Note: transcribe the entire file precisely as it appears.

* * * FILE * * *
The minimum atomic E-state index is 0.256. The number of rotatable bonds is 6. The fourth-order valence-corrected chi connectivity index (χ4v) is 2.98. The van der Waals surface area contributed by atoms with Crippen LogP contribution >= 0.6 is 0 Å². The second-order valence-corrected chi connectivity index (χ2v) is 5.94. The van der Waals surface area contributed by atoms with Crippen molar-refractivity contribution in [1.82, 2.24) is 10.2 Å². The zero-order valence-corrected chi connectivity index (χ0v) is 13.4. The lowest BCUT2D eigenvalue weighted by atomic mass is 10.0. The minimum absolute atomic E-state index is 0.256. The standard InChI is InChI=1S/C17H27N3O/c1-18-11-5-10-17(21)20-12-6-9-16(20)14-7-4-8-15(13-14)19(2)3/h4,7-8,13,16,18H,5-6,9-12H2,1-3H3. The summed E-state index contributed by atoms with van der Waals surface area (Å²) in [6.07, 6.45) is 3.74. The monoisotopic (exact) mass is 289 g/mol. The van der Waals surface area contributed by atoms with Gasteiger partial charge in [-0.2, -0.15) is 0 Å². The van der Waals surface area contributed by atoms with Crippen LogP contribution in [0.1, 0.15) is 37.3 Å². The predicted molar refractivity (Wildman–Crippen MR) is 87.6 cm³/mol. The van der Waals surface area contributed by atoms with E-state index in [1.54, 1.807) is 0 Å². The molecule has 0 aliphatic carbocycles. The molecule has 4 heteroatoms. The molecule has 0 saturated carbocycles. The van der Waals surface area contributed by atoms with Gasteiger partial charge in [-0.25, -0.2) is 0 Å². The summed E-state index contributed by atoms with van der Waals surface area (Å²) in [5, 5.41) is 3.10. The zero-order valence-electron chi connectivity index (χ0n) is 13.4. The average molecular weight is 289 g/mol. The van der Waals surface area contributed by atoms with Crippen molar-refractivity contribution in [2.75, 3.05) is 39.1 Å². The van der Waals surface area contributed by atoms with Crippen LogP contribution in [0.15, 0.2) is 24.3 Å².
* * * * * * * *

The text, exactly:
The minimum atomic E-state index is 0.256. The number of rotatable bonds is 6. The fourth-order valence-corrected chi connectivity index (χ4v) is 2.98. The van der Waals surface area contributed by atoms with Crippen LogP contribution >= 0.6 is 0 Å². The second-order valence-corrected chi connectivity index (χ2v) is 5.94. The van der Waals surface area contributed by atoms with Crippen molar-refractivity contribution in [1.82, 2.24) is 10.2 Å². The zero-order valence-corrected chi connectivity index (χ0v) is 13.4. The lowest BCUT2D eigenvalue weighted by atomic mass is 10.0. The minimum absolute atomic E-state index is 0.256. The standard InChI is InChI=1S/C17H27N3O/c1-18-11-5-10-17(21)20-12-6-9-16(20)14-7-4-8-15(13-14)19(2)3/h4,7-8,13,16,18H,5-6,9-12H2,1-3H3. The summed E-state index contributed by atoms with van der Waals surface area (Å²) in [6.07, 6.45) is 3.74. The monoisotopic (exact) mass is 289 g/mol. The van der Waals surface area contributed by atoms with Gasteiger partial charge in [-0.2, -0.15) is 0 Å². The van der Waals surface area contributed by atoms with Crippen LogP contribution in [0.1, 0.15) is 37.3 Å². The predicted molar refractivity (Wildman–Crippen MR) is 87.6 cm³/mol. The van der Waals surface area contributed by atoms with E-state index in [1.54, 1.807) is 0 Å². The molecule has 0 aliphatic carbocycles. The molecule has 4 heteroatoms. The molecule has 0 saturated carbocycles. The van der Waals surface area contributed by atoms with Gasteiger partial charge in [-0.25, -0.2) is 0 Å². The summed E-state index contributed by atoms with van der Waals surface area (Å²) in [5, 5.41) is 3.10. The zero-order valence-electron chi connectivity index (χ0n) is 13.4. The average molecular weight is 289 g/mol. The van der Waals surface area contributed by atoms with Crippen molar-refractivity contribution in [2.75, 3.05) is 39.1 Å². The van der Waals surface area contributed by atoms with Crippen LogP contribution in [0.15, 0.2) is 24.3 Å².